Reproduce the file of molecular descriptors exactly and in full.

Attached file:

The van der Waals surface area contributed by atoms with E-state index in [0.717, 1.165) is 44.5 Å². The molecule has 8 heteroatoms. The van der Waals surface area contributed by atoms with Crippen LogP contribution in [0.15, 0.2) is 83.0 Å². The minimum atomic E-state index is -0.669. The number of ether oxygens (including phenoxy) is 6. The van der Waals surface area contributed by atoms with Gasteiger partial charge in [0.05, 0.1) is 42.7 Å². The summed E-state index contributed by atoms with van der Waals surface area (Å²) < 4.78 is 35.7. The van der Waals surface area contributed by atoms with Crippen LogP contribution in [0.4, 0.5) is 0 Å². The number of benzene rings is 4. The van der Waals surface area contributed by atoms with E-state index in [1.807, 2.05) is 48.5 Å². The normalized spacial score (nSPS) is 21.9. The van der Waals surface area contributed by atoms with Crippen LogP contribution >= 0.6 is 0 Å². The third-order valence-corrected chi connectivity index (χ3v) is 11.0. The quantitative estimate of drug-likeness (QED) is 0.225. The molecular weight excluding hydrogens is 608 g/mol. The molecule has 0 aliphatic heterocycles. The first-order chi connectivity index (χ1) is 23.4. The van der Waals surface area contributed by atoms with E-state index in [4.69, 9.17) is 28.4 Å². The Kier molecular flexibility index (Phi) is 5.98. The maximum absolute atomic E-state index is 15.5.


The van der Waals surface area contributed by atoms with E-state index in [0.717, 1.165) is 44.5 Å². The molecule has 8 heteroatoms. The van der Waals surface area contributed by atoms with Crippen LogP contribution in [0.15, 0.2) is 83.0 Å². The minimum atomic E-state index is -0.669. The number of ether oxygens (including phenoxy) is 6. The van der Waals surface area contributed by atoms with Gasteiger partial charge in [0.05, 0.1) is 42.7 Å². The summed E-state index contributed by atoms with van der Waals surface area (Å²) < 4.78 is 35.7. The van der Waals surface area contributed by atoms with Crippen LogP contribution in [0.4, 0.5) is 0 Å². The number of benzene rings is 4. The van der Waals surface area contributed by atoms with E-state index in [1.807, 2.05) is 48.5 Å². The normalized spacial score (nSPS) is 21.9. The van der Waals surface area contributed by atoms with Crippen LogP contribution >= 0.6 is 0 Å². The third-order valence-corrected chi connectivity index (χ3v) is 11.0. The quantitative estimate of drug-likeness (QED) is 0.225. The molecular weight excluding hydrogens is 608 g/mol. The molecule has 0 aliphatic heterocycles. The first-order chi connectivity index (χ1) is 23.4. The van der Waals surface area contributed by atoms with E-state index in [4.69, 9.17) is 28.4 Å². The Kier molecular flexibility index (Phi) is 5.98. The maximum absolute atomic E-state index is 15.5.